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2.1. Request To Authorization Endpoint

GET {Authorization Endpoint} ?response_type=token // – Required &client_id={Client ID} // – Required &redirect_uri={Redirect URI} // – Conditionally required &scope={Scopes} // – Optional &state={Arbitrary String} // – Recommended HTTP/1.1HOST: {Authorization Server}

2.2. Response From Authorization Endpoint

HTTP/1.1 302 FoundLocation: {Redirect URI} #access_token={Access Token} // – Always included &token_type={Token Type} // – Always included &expires_in={Lifetime In Seconds} // – Optional &state={Arbitrary String} // – Included if the request // included ‘state’. &scope={Scopes} // – Mandatory if the granted // scopes differ from the // requested ones.

Implicit Flow does not issue refresh tokens.

3. Resource Owner Password Credentials Flow

This is the flow defined in RFC 6749, 4.3. Resource Owner Password Credentials Grant. A client application (a) makes a token request to a token endpoint and (b) gets an access token. In this flow, a client application accepts a user’s ID and password although the primary purpose of OAuth 2.0 is to give limited permissions to a client application WITHOUT revealing the user’s credentials to the client application.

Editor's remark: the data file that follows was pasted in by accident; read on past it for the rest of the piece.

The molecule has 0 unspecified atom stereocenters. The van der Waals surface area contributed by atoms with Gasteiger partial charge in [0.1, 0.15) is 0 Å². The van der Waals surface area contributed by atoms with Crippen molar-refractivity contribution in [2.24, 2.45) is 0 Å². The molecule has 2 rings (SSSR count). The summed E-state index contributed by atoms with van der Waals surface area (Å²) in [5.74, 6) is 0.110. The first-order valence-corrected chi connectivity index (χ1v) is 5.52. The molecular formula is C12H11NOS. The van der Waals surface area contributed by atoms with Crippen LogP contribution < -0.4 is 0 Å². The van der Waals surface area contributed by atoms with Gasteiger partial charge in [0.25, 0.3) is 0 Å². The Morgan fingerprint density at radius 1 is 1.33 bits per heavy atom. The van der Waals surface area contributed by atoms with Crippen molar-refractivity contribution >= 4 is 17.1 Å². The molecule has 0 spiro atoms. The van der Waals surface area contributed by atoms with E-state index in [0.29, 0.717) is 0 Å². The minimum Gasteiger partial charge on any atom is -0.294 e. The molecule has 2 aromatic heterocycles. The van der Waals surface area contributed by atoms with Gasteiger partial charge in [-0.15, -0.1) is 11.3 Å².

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3.1. Request To Token Endpoint

POST {Token Endpoint} HTTP/1.1Host: {Authorization Server}Content-Type: application/x-www-form-urlecodedgrant_type=password // – Required&username={User ID} // – Required&password={Password} // – Required&scope={Scopes} // – Optional